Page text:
NHS hospitals are cleaner and are serving patients better food, ministers have claimed.
Millions have been spent on improving hospital food
Figures released by the Department of Health suggest 60% of hospitals had 'good' standards of cleanliness last year, up from just 44% in 2001.
The remaining 40% were found to have 'acceptable' levels of cleanliness while none was classed as poor.
However, the department's own statistics show hospitals are lagging behind when it comes to improving patient food.
Just 17% of hospitals serve meals that are regarded as being 'good' quality. While the vast majority have an 'acceptable' standard of catering, 2% offer patients food classed as 'poor' many of which are in and around London.
Health Minister Lord Hunt said these hospitals would be expected to improve by the end of this year.
"We are working closely with each 'red' food hospital. They all have action plans in place with a clear timetable for fixing the issues uncovered.
Hospitals serving 'poor' food
Royal Free Hospital, Hampstead
Royal National Throat, Nose & Ear Hospital
Whipps Cross Hospital
Kings College Hospital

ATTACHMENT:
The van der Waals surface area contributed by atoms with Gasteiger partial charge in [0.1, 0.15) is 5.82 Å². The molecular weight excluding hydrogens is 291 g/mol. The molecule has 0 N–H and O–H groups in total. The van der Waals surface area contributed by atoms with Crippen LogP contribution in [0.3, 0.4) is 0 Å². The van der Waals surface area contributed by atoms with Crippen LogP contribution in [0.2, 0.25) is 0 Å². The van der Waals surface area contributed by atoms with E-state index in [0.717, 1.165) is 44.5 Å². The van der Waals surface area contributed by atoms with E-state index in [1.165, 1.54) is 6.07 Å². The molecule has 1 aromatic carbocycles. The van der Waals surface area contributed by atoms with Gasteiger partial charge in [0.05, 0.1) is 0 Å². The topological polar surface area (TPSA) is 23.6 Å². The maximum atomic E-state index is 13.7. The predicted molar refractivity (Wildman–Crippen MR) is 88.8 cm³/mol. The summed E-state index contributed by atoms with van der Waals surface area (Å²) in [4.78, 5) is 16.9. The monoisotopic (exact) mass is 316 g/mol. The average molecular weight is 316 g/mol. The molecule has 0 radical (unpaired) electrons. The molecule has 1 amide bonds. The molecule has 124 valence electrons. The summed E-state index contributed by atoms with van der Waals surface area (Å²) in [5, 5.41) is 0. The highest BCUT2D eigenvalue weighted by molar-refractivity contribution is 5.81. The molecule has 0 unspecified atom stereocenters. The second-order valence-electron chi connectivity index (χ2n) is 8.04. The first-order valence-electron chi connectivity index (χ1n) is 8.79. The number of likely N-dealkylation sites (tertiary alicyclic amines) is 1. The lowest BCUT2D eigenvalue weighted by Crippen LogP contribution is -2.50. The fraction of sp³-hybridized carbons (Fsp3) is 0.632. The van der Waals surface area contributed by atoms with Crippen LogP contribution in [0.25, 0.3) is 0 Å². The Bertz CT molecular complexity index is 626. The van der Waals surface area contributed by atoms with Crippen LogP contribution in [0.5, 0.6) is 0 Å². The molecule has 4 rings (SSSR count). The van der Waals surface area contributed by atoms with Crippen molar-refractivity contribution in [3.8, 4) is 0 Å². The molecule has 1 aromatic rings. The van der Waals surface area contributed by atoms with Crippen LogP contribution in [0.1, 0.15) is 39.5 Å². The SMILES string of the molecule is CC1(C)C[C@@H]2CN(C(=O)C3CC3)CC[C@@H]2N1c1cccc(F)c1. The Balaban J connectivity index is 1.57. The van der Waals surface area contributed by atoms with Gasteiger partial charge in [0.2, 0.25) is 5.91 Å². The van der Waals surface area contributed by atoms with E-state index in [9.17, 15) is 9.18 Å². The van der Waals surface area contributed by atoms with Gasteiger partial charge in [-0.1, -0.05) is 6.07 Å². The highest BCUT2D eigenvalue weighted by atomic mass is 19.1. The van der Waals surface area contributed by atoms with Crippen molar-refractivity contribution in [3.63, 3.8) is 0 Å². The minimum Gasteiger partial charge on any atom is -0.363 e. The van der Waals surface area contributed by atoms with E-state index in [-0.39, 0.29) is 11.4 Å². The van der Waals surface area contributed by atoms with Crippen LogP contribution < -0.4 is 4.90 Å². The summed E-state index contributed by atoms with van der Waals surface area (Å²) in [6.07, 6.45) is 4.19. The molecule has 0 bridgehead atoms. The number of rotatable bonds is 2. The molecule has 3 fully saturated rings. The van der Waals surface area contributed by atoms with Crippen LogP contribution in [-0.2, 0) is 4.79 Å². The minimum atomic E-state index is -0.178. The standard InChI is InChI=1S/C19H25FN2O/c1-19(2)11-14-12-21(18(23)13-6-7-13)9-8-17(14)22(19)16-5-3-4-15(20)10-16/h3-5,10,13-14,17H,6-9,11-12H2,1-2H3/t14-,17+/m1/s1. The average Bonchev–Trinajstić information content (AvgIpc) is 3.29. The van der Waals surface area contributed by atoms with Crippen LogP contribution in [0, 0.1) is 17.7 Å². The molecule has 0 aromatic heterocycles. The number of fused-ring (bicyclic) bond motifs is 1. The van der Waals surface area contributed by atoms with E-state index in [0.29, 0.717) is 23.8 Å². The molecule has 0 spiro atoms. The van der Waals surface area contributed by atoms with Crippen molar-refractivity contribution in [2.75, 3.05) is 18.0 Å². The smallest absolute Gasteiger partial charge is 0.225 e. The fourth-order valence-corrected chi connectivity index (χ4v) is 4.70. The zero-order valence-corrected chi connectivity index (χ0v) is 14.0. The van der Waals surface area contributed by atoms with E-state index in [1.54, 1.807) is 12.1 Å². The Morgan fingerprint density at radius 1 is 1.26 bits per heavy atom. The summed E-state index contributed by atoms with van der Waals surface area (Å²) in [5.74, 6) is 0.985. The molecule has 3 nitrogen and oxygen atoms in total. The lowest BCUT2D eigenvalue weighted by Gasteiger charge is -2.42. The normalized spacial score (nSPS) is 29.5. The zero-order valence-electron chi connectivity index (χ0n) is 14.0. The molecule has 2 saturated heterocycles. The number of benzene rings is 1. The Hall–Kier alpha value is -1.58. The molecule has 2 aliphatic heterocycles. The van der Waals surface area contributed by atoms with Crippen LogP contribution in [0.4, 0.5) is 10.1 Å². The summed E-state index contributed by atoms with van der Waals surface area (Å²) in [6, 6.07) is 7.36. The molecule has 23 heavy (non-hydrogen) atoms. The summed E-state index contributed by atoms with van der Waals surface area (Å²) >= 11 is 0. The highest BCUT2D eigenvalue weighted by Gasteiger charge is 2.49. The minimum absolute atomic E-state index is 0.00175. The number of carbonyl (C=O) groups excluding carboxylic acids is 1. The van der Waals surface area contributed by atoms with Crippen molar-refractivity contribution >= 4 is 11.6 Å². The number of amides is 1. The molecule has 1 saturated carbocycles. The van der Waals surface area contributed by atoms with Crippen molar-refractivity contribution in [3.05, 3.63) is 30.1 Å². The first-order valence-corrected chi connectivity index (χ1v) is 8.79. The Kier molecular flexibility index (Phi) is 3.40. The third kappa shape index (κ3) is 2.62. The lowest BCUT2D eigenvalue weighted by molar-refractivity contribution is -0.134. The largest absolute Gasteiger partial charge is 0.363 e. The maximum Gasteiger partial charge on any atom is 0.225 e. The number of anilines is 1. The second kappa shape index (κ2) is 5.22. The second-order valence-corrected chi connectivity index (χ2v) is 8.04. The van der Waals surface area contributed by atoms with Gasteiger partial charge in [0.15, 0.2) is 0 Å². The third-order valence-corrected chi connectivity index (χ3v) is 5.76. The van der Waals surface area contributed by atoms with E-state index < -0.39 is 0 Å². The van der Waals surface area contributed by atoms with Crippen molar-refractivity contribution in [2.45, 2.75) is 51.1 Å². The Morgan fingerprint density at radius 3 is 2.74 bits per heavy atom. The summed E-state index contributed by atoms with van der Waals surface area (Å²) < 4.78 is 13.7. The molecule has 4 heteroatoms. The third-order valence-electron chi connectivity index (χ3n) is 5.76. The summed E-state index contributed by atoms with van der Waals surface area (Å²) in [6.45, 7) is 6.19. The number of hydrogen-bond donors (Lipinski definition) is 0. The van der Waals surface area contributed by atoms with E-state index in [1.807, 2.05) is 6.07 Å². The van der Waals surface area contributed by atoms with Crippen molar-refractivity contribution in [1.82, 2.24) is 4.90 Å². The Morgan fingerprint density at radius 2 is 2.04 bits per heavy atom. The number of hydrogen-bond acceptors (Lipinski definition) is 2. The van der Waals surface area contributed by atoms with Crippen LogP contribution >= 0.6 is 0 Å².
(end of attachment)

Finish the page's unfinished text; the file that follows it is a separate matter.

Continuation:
Queen Mary's Hospital
St George's Hospital
Good Hope Hospital
North Hampshire Hospital
Nuffield Orthopaedic Centre
Battle Hospital, Berkshire
"Ongoing support is being provided and we do not expect any red hospitals to remain by the end of the year."
Celebrity food critic Loyd Grossman, who helped to devise gourmet menus for the NHS as part of the Better Hospital Food Programme, welcomed the figures.
"I have always said we cannot achieve all the changes required overnight and there is still more to do before we provide high standards which always meet patient needs and generally exceed their expectations," he said.
"We now have a clear baseline against which to take forward the second stage of the Better Hospital Food Programme."
Opposition parties dismissed the government's claims on hospital cleanliness.
Shadow Health Secretary Dr Liam Fox said: "If standards of cleanliness in hospitals are as good as ministers claim, why is the level of hospital acquired infections so high?
"Only last month experts warned that infections and superbugs will continue to hit NHS hospitals unless handwashing facilities are modernised."
He added: "It's shocking that only one in six hospitals offers food that is considered 'good' quality. Ministers should be ashamed."
Paul Burstow of the Liberal Democrats said: "While the government boasts about 'cleaner hospitals', rates of infection continue to rise alarmingly."
He added: "Patients go to hospital to get better, not to get even more ill. Dirty hospitals and poor hygiene practices are putting people's lives at risk.
"The government's response has been complacent, and they have tried to gloss over the problem rather than deal with the real issues."